The Presbyterian Church of Madison is the custodian of the Revolutionary-era Bottle Hill / Hillside Cemetery, which is the final resting place of many of Madison’s early leaders. It is located on Main Street opposite Madison Junior School. Recognizing the enormous historical importance of this site, the church commissioned Jablonski Berkowitz Conservation, New York architectural conservation experts, to inventory the cemetery in spring and summer 2004 as part of a multi-phase historic restoration project.
The public is invited to consult the 2004 cemetery inventory, which includes digital photos, locations, and detailed descriptions of nearly 2,000 markers in alphabetical order. This document is available for genealogical and historical research in the Madison Historical Society wing of the Madison Public Library on Keep Street. As this inventory points out, 250 years have taken a toll on some of the cemetery’s oldest gravestones. Starting in spring 2005, the church began begin the task of preserving broken or eroded markers of historic significance. This restoration effort will require the combined efforts of professional conservators and local volunteers.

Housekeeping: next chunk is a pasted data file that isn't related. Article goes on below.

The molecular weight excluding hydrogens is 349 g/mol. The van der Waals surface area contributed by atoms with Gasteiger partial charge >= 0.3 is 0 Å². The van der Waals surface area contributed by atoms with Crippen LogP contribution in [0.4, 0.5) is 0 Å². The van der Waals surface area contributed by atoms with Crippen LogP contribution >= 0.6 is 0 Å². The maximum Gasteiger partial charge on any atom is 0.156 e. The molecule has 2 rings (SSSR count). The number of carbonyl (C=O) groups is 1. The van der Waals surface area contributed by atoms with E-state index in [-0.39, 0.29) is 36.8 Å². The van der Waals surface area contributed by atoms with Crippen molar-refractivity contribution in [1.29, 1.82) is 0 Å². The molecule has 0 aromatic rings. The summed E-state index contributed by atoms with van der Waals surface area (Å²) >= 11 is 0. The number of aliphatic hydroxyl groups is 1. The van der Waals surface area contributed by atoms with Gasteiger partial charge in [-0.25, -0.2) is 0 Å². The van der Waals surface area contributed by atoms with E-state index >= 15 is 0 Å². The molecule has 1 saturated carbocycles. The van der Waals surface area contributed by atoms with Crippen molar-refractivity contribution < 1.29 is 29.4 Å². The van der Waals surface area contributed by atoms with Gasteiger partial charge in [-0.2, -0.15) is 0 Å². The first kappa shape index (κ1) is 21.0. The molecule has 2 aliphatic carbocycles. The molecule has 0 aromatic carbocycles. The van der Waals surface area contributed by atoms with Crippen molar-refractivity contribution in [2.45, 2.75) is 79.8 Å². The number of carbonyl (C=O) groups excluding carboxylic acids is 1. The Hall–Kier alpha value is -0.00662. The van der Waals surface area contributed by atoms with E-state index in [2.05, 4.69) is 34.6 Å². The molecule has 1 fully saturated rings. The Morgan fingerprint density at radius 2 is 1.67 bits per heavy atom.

The Main Street site actually contains two neighboring cemeteries in one. The older section on the top of the hill, called Bottle Hill Cemetery, (Old Burying Yard) surrounded the original Presbyterian Meeting House constructed circa.1748. The graves of many of Madison’s founding fathers and Revolutionary War soldiers can be found here, including the 1777 table-top marker of Presbyterian Pastor Azariah Horton and the graves of the Gibbons family, the original owners of Drew University’s Mead Hall. Many of the older brownstone markers found here have elaborate inscriptions and ornamental carvings that are historically significant. The middle level of the hill includes markers from the 19th century including Union Veterans. The bottom portion, Hillside Cemetery which first opened in the 1878, was acquired by the Presbyterian Church in 1970. It has the grave of William O. Stoddard, one of Abraham Lincoln’s three private secretaries, among other interesting makers.